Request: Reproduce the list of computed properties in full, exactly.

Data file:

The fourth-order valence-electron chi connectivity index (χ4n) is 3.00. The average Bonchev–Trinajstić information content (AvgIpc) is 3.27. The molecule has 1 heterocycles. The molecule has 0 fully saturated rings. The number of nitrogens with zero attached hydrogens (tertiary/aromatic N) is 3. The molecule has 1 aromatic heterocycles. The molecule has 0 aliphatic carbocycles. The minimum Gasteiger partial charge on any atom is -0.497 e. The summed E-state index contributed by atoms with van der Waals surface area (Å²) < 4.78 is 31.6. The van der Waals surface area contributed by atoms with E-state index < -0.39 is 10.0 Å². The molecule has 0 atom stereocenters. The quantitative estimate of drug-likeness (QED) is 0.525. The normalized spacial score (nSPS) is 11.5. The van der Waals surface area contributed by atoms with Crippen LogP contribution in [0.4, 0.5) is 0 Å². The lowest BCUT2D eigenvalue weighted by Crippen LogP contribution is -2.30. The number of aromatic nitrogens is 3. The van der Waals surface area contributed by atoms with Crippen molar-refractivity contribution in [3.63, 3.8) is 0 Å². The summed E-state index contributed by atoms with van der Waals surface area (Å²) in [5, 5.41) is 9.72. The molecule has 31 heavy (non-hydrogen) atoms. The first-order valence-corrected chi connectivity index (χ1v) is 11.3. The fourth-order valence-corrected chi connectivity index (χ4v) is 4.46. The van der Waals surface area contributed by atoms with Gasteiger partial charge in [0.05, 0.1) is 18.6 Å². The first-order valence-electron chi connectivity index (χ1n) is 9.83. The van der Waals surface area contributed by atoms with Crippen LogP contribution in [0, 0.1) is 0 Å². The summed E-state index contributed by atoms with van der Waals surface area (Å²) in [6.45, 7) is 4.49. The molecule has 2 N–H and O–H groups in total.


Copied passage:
The fourth-order valence-electron chi connectivity index (χ4n) is 3.00. The average Bonchev–Trinajstić information content (AvgIpc) is 3.27. The molecule has 1 heterocycles. The molecule has 0 fully saturated rings. The number of nitrogens with zero attached hydrogens (tertiary/aromatic N) is 3. The molecule has 1 aromatic heterocycles. The molecule has 0 aliphatic carbocycles. The minimum Gasteiger partial charge on any atom is -0.497 e. The summed E-state index contributed by atoms with van der Waals surface area (Å²) < 4.78 is 31.6. The van der Waals surface area contributed by atoms with E-state index < -0.39 is 10.0 Å². The molecule has 0 atom stereocenters. The quantitative estimate of drug-likeness (QED) is 0.525. The normalized spacial score (nSPS) is 11.5. The van der Waals surface area contributed by atoms with Crippen LogP contribution in [0.4, 0.5) is 0 Å². The lowest BCUT2D eigenvalue weighted by Crippen LogP contribution is -2.30. The number of aromatic nitrogens is 3. The van der Waals surface area contributed by atoms with Crippen molar-refractivity contribution in [3.63, 3.8) is 0 Å². The summed E-state index contributed by atoms with van der Waals surface area (Å²) in [5, 5.41) is 9.72. The molecule has 31 heavy (non-hydrogen) atoms. The first-order valence-corrected chi connectivity index (χ1v) is 11.3. The fourth-order valence-corrected chi connectivity index (χ4v) is 4.46. The van der Waals surface area contributed by atoms with Gasteiger partial charge in [0.05, 0.1) is 18.6 Å². The first-order valence-electron chi connectivity index (χ1n) is 9.83. The van der Waals surface area contributed by atoms with Crippen LogP contribution in [0, 0.1) is 0 Å². The summed E-state index contributed by atoms with van der Waals surface area (Å²) in [6.45, 7) is 4.49. The molecule has 2 N–H and O–H groups in total.